After becoming an official Berkeley student club - alumni can’t be members, but are partners - Blockeley "definitely didn’t take a break," said Pickett. It joined an intercollegiate, international Minecraft league, took part in an e-sports event, hosted Fourth of July and Halloween activities, developed Blockeley merchandise for the Cal Student Store, and helped a child stage a Black Lives Matter protest at Blockeley.
"Over the summer, we got email from a 10-year-old, Dean, and his mom, and they were asking how they could host their own BLM protest for people worried about getting COVID at public events. So, we said, ’Do you want to host your protest on our server?’" said Pickett. "Dean designed signs for people to hold, and there were about 50 people who walked along a route through campus and put up a BLM memorial in front of Sather Gate."
Blockeley’s version of Berkeley’s Legends Aquatic Center, which opened in fall 2016 and includes the first diving tower on campus. (Blockeley image)
The group then chose its newest project: Blockeley 1893.
"Our founder, Bjorn (Lustic), wanted to show the world that video games are so much more than modes of entertainment," explained Pickett, "that we could show the world how serious and universally applicable video games can be."
Blockeley 1893 showcases campus buildings in the late 1800s that include South and North halls; stunning Bacon Hall, a combo library, museum and art gallery; the Bernard Maybeck-designed Hearst Hall, an entertainment hall that philanthropist Phoebe Hearst had moved to College Avenue to become a women’s gym; and a large glass plant conservatory, for agricultural studies, that was modeled after the London Crystal Palace and built on the site of today’s East Asian Library.
"The (UC) Botanical Garden was in front of the conservatory, where Memorial Glade is. It was full of all sorts of eclectic plantings," said Finacom. The garden was relocated to its current spot in Strawberry Canyon in the 1920s.
"The Campanile wasn’t yet built yet, but Bacon Hall, with its prominent clock-and-bell tower, was intentionally placed at the top of what’s now Campanile Way," Finacom said. "So, just as you look up Campanile Way now and see a bell tower and clock, at the upper end in the 1890s you also saw a tower and clock, and if you looked downhill, the other way, you saw the Golden Gate, as you do today."
Blockeley’s interior of the Bacon Hall Library and Art Building, which opened on campus in 1881 and had an art gallery and a clock-and-bell tower. (Blockeley image)
Finacom added that the 1890s Berkeley campus "was a different world. It was a place with no automobiles, and thus, no parking shortages, just a few thousand students and a few hundred faculty and staff and electric power to only a couple buildings. The most advanced data storage devices were glass bottles and wooden cases in science laboratories, and printed books bound with leather and illustrated with engravings.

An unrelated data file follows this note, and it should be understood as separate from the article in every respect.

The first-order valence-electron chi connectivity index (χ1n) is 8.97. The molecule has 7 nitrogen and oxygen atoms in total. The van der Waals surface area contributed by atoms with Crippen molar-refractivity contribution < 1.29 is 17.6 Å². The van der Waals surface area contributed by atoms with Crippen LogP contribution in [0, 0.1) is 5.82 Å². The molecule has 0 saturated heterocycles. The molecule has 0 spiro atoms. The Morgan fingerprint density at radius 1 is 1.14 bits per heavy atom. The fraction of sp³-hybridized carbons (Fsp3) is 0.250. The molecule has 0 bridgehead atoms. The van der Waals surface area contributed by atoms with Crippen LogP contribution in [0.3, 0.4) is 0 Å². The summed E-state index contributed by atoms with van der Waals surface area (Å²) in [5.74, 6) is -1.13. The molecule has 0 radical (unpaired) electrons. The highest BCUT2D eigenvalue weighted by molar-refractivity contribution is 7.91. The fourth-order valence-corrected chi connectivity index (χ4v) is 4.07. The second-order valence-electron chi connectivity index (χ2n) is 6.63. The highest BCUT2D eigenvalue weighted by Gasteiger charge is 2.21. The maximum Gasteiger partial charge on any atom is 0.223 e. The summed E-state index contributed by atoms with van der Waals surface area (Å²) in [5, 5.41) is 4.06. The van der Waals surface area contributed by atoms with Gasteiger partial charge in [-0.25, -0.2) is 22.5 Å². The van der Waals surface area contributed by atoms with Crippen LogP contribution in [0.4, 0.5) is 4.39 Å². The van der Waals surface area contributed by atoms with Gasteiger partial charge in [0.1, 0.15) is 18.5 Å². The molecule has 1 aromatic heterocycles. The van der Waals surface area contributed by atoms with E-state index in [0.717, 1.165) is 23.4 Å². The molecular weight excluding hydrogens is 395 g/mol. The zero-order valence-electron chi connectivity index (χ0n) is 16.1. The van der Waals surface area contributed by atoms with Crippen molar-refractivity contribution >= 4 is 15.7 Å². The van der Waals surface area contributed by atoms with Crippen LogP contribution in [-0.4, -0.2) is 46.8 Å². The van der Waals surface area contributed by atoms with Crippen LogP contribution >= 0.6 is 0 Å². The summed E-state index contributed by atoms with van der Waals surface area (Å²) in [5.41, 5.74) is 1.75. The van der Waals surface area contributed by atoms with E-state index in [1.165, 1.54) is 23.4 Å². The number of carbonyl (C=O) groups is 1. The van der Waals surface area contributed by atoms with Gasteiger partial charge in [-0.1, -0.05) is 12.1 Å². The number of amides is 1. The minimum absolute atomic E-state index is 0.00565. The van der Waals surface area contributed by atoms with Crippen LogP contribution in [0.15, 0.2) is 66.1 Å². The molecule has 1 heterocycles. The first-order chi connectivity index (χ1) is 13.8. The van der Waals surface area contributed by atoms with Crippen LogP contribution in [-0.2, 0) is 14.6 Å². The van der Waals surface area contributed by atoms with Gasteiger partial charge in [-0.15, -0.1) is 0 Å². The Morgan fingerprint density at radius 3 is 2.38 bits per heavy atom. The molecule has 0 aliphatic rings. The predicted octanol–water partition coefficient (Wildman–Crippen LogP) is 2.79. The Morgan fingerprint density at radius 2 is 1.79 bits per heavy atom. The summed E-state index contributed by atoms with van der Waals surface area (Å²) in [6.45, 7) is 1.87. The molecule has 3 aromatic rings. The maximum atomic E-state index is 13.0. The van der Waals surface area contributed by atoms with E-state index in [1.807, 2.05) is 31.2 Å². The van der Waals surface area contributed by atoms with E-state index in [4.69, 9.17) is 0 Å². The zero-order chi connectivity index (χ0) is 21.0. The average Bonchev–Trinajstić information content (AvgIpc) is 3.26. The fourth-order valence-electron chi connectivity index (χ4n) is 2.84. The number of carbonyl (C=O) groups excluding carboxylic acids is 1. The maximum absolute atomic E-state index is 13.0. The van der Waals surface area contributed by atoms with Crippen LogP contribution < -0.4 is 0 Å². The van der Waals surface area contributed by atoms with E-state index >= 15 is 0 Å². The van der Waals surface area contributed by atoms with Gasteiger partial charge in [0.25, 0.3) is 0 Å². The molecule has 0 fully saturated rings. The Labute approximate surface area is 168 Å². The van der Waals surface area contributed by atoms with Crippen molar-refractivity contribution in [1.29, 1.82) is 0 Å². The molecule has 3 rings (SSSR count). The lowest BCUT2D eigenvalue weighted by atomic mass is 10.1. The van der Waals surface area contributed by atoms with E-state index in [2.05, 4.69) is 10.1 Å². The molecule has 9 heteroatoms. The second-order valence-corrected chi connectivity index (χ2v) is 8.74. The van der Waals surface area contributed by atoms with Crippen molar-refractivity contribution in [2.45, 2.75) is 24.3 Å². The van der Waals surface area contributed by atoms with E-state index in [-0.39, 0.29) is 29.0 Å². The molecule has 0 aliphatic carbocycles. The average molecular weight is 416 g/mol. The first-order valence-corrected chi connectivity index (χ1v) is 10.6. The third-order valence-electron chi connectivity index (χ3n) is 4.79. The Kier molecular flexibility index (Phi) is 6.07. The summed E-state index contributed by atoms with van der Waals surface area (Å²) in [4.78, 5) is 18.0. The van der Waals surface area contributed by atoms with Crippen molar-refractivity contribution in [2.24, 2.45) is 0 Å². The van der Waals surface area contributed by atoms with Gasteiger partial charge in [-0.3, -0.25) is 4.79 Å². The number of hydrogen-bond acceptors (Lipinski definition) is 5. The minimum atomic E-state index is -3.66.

"A virtual portal like Blockeley is going to be an intriguing way to start seeing that world."
A few creative liberties were taken with the 1893 date: Some buildings in Blockeley 1893, including the plant conservatory and Hearst Hall, were built closer to the turn of the century, but their inclusion helps illustrate the campus’s look before its early 1900s redesign.
One of Blockeley’s biggest challenges to replicating the late 1800s campus was the Agriculture Building, for which nearly all the images are from the day it burned down in 1897-- several photos even show the structure on fire.
A Blockeley replica of the Agriculture Building that opened in 1888 but was destroyed by fire in 1897. Its basement became the foundation for a second agricultural building, Budd Hall, named after Gov. James H. Budd after his death in July 1908. (Blockeley image)
"Enough of the building was visible to determine what the walls looked like, but the entire roof was missing from all images, save a single, heavily-obstructed photo from the Bancroft that we found late into the project," said Pickett. Architecture students in the Blockeley club sketched what the former building likely looked like using photos from the late Clinton Day, the Agriculture Building’s architect.
Pickett added that working in Minecraft with blocks - the game’s basic units of structure - has limits, as not all of them can be tracked to real-world equivalents, like bricks, wooden planks, stone or concrete. He said a block called "nether wart block," for example, was used to make part of Hearst Hall, while South Hall’s windows have a birch door on either side to visually suggest the stone trim that outlines the windows’ shape.
Finacom said he’s impressed with how Blockeley has represented the buildings in Minecraft, given the game format’s constraints.